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Cooking oil collection tanks closed at county waste facilities
Date: February 20, 2024
Starting immediately, Kitsap County’s household cooking oil collection tanks are closed due to new recycling regulations. We are no longer able to collect used cooking oil for recycling at the:
Currently, there are no known locations for recycling household cooking oil in Kitsap County. The privately-owned Bainbridge Island Transfer Station has also suspended its cooking oil recycle program, and the Kitsap County Household Hazardous Waste Facility does not collect cooking oil.
Avoid cooking with large amounts of oil at home. Cook with small amounts, and then use paper towels, napkins, newspaper, flour, baking soda or kitty litter to absorb the oil before disposing in your garbage. You can also search online to find other methods for hardening cooking oil.
Throw away small amounts of oil frequently; don't save it up into one large container.
For larger quantities of cooking oil (e.g., from a deep-fat fryer), solidify it with a cooking oil solidifier or stearic acid before disposing it in your household garbage. These products are available for purchase online.
Absorbing and solidifying oil is necessary to prevent dangerous oil leaks onto the roadway during trash collection. Liquid oils may be rejected for disposal.
What to avoid
Restaurants, food trucks and other food establishments should subscribe to a FREE commercial cooking oil collection service. Search online to find a list of available service providers. Or use a cooking oil solidifier or stearic acid to harden the oil before throwing it in the trash. These products are available for purchase online.
Regional cooking oil recycling companies will no longer accept cooking oil from residents due to new traceability guidelines. Traceability refers to the ability to track the origin of the oil collected. This change affects public recycling centers across Washington.
Kitsap County Solid Waste and the Washington Department of Ecology are actively researching and working with the cooking oil recycling industry to find solutions.
Kitsap County Solid Waste Division360.337.5777 | email@example.com
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The Kitsap County Board of Commissioners approved funding recommendations on Nov. 13, 2023 for over $7.2 million that will be distributed in 2024 to 30 local agencies and organizations. The funds are generated from the 1/10th of 1 percent sales and use tax designated for mental health, chemical dependency and therapeutic court services.
"Locally collected funds directly support essential programs benefiting our most vulnerable community members," said Commissioner Katie Walters, chair of the Board of County Commissioners. "These programs play a vital role in improving the mental health and well-being of thousands in Kitsap, actively preventing and reducing the impacts of behavioral health within our jail, court systems, emergency medical care, crisis services and shelters."
View a list of recipients, grant awards and programs funded at the program website.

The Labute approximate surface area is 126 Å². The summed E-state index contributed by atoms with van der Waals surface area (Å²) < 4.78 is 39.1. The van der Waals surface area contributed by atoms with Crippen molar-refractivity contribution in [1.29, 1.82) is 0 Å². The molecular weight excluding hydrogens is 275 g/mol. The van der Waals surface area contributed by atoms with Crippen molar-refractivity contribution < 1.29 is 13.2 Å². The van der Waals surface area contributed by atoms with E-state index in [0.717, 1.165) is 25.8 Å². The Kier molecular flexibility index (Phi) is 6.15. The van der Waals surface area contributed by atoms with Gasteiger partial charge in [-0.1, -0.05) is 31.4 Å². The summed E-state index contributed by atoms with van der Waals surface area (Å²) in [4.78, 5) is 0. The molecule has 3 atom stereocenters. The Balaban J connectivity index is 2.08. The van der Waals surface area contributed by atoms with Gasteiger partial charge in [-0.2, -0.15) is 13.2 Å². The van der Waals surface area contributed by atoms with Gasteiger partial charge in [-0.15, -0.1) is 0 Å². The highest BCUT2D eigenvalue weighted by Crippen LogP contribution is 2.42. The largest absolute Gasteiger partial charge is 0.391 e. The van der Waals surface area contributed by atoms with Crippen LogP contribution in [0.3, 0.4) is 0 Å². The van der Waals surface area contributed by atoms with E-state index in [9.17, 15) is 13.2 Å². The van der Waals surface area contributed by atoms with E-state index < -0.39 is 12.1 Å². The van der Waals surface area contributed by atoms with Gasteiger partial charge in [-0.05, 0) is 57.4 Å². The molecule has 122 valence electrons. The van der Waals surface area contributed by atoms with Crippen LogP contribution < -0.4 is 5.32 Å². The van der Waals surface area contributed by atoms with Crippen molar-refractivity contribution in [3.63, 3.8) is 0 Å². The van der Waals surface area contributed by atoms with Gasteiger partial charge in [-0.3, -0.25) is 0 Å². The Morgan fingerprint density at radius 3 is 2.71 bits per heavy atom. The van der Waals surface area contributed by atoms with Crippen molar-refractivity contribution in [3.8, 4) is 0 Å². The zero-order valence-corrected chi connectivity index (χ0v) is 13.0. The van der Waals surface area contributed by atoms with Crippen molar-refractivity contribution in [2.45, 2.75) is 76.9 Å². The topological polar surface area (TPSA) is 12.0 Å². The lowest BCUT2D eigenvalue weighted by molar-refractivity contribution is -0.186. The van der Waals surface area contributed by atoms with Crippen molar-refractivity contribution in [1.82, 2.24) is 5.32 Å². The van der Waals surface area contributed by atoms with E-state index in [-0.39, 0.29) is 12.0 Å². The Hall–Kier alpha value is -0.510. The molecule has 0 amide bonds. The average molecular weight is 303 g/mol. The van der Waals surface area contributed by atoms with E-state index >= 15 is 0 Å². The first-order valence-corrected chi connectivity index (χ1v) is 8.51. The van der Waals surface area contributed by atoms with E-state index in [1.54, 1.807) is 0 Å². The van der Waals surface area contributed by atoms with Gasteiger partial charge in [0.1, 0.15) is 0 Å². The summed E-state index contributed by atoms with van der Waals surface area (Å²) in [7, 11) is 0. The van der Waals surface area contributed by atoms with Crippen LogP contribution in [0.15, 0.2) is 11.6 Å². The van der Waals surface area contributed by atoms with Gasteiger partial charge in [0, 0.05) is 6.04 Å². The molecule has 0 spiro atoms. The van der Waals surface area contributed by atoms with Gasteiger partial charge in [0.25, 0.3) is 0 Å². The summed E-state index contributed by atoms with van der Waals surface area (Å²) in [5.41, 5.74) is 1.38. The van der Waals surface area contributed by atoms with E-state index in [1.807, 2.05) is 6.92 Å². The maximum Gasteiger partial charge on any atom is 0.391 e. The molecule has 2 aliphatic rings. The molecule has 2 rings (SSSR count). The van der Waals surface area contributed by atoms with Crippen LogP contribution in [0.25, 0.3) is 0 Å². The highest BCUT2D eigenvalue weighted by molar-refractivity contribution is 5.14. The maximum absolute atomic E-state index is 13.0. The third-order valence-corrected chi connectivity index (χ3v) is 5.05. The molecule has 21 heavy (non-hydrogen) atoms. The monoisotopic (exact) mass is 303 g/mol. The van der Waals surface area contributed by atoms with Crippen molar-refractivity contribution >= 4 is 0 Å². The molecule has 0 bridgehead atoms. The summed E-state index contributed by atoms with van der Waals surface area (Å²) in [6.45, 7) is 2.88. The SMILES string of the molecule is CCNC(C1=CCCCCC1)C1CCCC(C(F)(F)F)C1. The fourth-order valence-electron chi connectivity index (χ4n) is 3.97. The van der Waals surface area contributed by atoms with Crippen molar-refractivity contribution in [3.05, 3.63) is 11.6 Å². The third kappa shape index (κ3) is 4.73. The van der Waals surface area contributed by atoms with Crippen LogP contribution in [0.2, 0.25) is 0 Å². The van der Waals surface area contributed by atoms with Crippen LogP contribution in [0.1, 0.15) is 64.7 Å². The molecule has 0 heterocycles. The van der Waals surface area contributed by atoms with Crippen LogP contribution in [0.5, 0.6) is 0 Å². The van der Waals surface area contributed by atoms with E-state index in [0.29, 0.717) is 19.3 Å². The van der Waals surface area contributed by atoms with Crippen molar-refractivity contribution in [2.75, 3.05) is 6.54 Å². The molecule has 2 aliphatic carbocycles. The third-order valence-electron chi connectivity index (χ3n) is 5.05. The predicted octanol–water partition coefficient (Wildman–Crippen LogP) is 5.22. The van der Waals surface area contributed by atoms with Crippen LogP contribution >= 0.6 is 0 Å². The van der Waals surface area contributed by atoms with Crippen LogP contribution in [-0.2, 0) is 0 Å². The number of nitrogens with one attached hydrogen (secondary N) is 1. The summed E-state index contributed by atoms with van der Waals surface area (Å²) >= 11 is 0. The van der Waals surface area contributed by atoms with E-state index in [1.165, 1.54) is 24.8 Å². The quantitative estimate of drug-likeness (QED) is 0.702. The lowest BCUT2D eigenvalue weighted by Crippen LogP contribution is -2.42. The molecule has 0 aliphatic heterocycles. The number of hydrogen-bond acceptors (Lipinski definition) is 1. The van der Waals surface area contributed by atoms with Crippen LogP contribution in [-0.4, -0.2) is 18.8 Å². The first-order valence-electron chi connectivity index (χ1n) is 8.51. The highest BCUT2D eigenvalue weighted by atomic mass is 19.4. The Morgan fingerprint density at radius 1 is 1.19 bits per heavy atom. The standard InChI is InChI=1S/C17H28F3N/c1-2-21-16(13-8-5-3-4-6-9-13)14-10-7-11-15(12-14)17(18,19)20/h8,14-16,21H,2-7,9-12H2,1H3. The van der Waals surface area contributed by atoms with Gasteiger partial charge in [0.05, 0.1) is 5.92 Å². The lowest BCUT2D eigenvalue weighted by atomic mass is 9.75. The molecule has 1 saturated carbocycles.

The funding recommendations were presented to Commissioners by the Mental Health, Chemical Dependency and Therapeutic Court Community Advisory Committee, an 11-member, commissioner-appointed group of volunteers. The committee reviews applications, conducts interviews and considers each proposal in relation to the county's Continuum of Care, a strategic plan created in 2021 to guide behavioral health services. A total of $12.5 million was requested in 2023, showing the growth of programs and services and need for funding.
"The work of the advisory committee is not an easy task. The thorough examination of each application is a tedious endeavor made more difficult by knowing each proposal offers services that would benefit our community greatly," noted Hannah Shockley, staff coordinator of the program with the Kitsap County Department of Human Services. "Refining the recommendations to fit the available budget is unequivocally heart-rendering."
County Commissioners express their gratitude to the committee for the many hours contributed to complete the application and recommendation review process.
The county's 1/10th of 1 percent treatment retail sales and use tax was established in 2014 to support behavioral health. Funding awarded for 2024 will be distributed to a variety of therapeutic court programs including juvenile, adult and veterans drug courts; with continued support for law enforcement, housing stabilization, reentry coordinators, and crisis intervention staff.
New program funding in 2024 for youth counseling services, recovery support networks and resource liaisons was also included. Funded organizations providing housing and support for individuals with behavioral health challenges are Kitsap Rescue Mission, Kitsap Homes of Compassion, Pendleton Place, Eagles Wings, West Sound Treatment Center, Kitsap Community Resources, and Scarlet Road.
Details on the 1/10th of 1 percent sales tax program, strategic plan, annual reports and previous funding awards are available at this website.
Hannah Shockley, Program Coordinator, Kitsap County Department of Human Services, 360-337-4827, email@example.com
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